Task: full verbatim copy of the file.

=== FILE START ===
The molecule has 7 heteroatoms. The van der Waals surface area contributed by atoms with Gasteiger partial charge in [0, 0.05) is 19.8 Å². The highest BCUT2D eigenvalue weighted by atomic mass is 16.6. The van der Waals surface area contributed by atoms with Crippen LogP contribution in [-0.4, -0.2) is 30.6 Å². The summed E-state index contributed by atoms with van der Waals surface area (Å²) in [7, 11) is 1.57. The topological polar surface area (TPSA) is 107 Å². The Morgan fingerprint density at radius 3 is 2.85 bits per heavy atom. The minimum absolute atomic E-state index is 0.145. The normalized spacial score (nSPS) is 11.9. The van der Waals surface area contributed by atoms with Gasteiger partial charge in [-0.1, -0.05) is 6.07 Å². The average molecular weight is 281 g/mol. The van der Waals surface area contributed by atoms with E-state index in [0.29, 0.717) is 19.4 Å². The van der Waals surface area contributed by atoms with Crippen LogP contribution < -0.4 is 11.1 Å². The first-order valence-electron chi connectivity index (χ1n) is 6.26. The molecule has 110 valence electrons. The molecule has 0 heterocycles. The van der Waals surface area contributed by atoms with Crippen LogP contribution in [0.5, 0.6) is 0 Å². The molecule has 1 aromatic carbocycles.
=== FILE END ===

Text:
The molecule has 7 heteroatoms. The van der Waals surface area contributed by atoms with Gasteiger partial charge in [0, 0.05) is 19.8 Å². The highest BCUT2D eigenvalue weighted by atomic mass is 16.6. The van der Waals surface area contributed by atoms with Crippen LogP contribution in [-0.4, -0.2) is 30.6 Å². The summed E-state index contributed by atoms with van der Waals surface area (Å²) in [7, 11) is 1.57. The topological polar surface area (TPSA) is 107 Å². The Morgan fingerprint density at radius 3 is 2.85 bits per heavy atom. The minimum absolute atomic E-state index is 0.145. The normalized spacial score (nSPS) is 11.9. The van der Waals surface area contributed by atoms with Gasteiger partial charge in [-0.1, -0.05) is 6.07 Å². The average molecular weight is 281 g/mol. The van der Waals surface area contributed by atoms with E-state index in [0.29, 0.717) is 19.4 Å². The van der Waals surface area contributed by atoms with Crippen LogP contribution < -0.4 is 11.1 Å². The first-order valence-electron chi connectivity index (χ1n) is 6.26. The molecule has 110 valence electrons. The molecule has 0 heterocycles. The van der Waals surface area contributed by atoms with Crippen LogP contribution in [0.5, 0.6) is 0 Å². The molecule has 1 aromatic carbocycles.